G5 Doctoral dissertation (article)
Asleep or not asleep? Evaluation of the Quality of Patients’ Sleep in Critical Care Nursing

List of Authors: Ritmala-Castrén. Marita
Publisher: Turun yliopisto
Place: Turku
Publication year: 2015
ISBN: 978-951-29-6147-4
eISBN: 978-951-29-6148-1


Sleep is important for the recovery of a critically ill patient, as lack of sleep is known to influence negatively a person’s cardiovascular system, mood, orientation, and metabolic and immune function and thus, it may prolong patients’ intensive care unit (ICU) and hospital stay. Intubated and mechanically ventilated patients suffer from fragmented and light sleep. However, it is not known well how non-intubated patients sleep. The evaluation of the patients’ sleep may be compromised by their fatigue and still position with no indication if they are asleep or not.

The purpose of this study was to evaluate ICU patients’ sleep evaluation methods, the quality of non-intubated patients’ sleep, and the sleep evaluations performed by ICU nurses. The aims were to develop recommendations of patients’ sleep evaluation for ICU nurses and to provide a description of the quality of non-intubated patients’ sleep. The literature review of ICU patients’ sleep evaluation methods was extended to the end of 2014. The evaluation of the quality of patients’ sleep was conducted with four data: A) the nurses’ narrative documentations of the quality of patients’ sleep (n=114), B) the nurses’ sleep evaluations (n=21) with a structured observation instrument C) the patients’ self-evaluations (n=114) with the Richards-Campbell Sleep Questionnaire, and D) polysomnographic evaluations of the quality of patients’ sleep (n=21). The correspondence of data A with data C (collected 4–8/2011), and data B with data D (collected 5–8/2009) were analysed. Content analysis was used for the nurses’ documentations and statistical analyses for all the other data.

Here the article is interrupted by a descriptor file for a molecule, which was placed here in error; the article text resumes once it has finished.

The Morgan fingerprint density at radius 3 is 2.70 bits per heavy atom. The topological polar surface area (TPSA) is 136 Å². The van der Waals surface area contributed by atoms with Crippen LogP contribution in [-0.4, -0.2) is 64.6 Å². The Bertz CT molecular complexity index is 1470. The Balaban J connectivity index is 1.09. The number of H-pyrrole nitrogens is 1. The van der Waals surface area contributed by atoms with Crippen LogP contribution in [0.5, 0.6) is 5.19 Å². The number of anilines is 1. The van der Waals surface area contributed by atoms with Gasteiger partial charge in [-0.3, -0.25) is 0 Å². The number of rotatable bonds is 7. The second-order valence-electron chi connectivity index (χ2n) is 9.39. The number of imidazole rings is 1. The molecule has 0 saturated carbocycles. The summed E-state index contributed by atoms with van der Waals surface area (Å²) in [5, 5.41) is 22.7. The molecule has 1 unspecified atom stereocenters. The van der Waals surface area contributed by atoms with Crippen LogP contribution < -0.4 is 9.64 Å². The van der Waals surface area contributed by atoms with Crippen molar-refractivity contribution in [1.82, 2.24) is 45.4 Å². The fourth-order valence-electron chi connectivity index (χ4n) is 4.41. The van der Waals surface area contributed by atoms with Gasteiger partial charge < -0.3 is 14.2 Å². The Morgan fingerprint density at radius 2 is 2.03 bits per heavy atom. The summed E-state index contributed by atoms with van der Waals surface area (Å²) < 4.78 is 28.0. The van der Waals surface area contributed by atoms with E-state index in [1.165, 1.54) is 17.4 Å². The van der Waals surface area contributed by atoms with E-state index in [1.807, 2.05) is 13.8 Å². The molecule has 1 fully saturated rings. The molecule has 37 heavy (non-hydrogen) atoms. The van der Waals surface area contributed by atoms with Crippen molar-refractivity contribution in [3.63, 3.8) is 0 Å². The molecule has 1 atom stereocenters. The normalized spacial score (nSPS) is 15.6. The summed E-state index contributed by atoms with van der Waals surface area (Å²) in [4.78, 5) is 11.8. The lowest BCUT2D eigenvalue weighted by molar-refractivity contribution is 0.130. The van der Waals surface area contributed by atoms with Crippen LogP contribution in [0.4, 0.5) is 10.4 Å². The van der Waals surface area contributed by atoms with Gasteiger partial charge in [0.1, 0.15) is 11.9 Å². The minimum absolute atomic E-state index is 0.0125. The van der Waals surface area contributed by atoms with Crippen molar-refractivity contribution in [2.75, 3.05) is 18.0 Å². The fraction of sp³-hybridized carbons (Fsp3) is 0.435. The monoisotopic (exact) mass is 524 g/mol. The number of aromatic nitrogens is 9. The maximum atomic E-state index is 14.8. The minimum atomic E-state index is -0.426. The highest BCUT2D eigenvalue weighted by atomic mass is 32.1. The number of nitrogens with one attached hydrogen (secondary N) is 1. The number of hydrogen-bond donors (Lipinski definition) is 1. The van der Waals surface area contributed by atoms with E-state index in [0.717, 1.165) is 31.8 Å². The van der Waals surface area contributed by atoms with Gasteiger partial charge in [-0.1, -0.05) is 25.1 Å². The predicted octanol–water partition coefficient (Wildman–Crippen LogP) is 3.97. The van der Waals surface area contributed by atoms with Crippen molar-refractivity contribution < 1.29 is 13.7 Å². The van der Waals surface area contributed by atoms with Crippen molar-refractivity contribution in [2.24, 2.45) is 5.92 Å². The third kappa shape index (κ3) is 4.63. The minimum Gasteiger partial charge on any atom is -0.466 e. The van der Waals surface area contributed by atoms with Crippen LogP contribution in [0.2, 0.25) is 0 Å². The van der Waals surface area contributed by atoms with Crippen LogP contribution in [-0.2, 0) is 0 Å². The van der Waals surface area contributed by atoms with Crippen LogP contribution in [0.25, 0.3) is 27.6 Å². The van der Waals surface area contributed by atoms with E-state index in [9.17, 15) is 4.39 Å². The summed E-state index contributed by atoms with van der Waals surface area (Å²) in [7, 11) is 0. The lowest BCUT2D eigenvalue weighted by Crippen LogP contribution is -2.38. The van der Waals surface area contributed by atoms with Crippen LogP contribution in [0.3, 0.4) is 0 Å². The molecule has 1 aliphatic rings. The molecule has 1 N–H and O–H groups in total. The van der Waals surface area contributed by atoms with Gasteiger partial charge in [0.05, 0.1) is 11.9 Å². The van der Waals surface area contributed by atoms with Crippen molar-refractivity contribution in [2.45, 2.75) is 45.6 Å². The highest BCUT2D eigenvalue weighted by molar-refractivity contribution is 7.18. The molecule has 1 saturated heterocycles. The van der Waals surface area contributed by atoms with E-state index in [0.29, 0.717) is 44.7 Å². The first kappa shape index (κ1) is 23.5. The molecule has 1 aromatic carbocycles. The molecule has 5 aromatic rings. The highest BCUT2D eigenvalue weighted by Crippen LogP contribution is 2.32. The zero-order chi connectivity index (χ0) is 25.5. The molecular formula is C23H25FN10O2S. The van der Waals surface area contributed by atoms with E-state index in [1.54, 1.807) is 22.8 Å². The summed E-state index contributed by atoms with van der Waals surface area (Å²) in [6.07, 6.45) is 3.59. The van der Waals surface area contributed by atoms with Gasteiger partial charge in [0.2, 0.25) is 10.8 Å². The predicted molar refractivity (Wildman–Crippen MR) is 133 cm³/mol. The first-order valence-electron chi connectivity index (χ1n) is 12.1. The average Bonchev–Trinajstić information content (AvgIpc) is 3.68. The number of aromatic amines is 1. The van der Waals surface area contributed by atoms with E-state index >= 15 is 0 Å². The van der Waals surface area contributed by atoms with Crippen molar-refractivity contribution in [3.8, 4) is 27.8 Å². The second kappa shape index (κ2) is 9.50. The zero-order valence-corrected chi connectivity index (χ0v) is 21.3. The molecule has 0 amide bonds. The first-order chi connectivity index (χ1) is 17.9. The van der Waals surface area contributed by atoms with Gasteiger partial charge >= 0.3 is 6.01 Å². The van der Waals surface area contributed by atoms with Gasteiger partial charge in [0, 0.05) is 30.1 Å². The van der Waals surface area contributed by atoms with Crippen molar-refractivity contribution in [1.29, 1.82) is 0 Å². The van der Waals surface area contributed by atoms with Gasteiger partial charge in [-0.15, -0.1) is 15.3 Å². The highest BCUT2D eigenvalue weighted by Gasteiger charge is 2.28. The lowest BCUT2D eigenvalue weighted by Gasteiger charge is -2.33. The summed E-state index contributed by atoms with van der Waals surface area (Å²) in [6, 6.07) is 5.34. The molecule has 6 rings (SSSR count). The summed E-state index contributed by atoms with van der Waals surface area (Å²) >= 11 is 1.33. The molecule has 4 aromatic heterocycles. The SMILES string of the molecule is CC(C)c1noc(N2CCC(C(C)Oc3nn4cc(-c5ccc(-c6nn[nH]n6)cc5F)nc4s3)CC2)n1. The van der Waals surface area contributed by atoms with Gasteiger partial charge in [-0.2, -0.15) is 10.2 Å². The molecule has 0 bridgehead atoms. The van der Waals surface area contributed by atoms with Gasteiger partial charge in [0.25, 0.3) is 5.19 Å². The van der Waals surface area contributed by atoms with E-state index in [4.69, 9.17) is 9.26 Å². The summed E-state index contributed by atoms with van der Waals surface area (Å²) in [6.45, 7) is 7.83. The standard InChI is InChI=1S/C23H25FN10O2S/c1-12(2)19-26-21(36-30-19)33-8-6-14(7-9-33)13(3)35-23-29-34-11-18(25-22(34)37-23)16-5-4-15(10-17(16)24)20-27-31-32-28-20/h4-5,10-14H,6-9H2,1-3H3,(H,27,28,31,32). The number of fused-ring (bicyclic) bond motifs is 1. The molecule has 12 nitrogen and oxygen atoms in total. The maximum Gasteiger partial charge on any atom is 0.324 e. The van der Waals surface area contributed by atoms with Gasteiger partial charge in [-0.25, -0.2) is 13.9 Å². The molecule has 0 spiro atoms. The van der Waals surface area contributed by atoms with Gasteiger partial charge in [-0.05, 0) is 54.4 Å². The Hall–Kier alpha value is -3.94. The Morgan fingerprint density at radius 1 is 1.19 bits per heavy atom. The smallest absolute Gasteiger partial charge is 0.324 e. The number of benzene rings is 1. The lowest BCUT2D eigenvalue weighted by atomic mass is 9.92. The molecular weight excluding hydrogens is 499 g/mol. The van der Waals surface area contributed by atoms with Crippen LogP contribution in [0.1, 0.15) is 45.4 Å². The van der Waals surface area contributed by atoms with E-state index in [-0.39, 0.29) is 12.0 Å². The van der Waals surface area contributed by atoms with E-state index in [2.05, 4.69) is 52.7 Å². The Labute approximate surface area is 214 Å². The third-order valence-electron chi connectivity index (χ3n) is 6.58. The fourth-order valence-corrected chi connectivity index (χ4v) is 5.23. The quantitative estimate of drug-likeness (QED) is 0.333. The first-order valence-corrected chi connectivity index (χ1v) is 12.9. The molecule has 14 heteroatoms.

The quality of non-intubated patients’ sleep varied between individuals. In many patients, sleep was light, awakenings were frequent, and the amount of sleep was insufficient as compared to sleep in healthy people. However, some patients were able to sleep well. The patients evaluated the quality of their sleep on average neither high nor low. Sleep depth was evaluated to be the worst and the speed of falling asleep the best aspect of sleep, on a scale 0 (poor sleep) to 100 (good sleep). Nursing care was mostly performed while the patients were awake, and thus the disturbing effect was low.

The instruments available for nurses to evaluate the quality of patients’ sleep were limited and measured mainly the quantity of sleep. Nurses’ structured observatory evaluations of the quality of patients’ sleep were correct for approximately two thirds of the cases, and only regarding total sleep time. Nurses’ narrative documentations of the patients’ sleep corresponded with patients’ self-evaluations in just over half of the cases. However, nurses documented several dimensions of sleep that are not included in the present sleep evaluation instruments. They could be classified according to the components of the nursing process: needs assessment, sleep assessment, intervention, and effect of intervention. Valid, more comprehensive sleep evaluation methods for nurses are needed to evaluate, document, improve and study patients’ quality of sleep. 

Last updated on 2019-29-01 at 15:24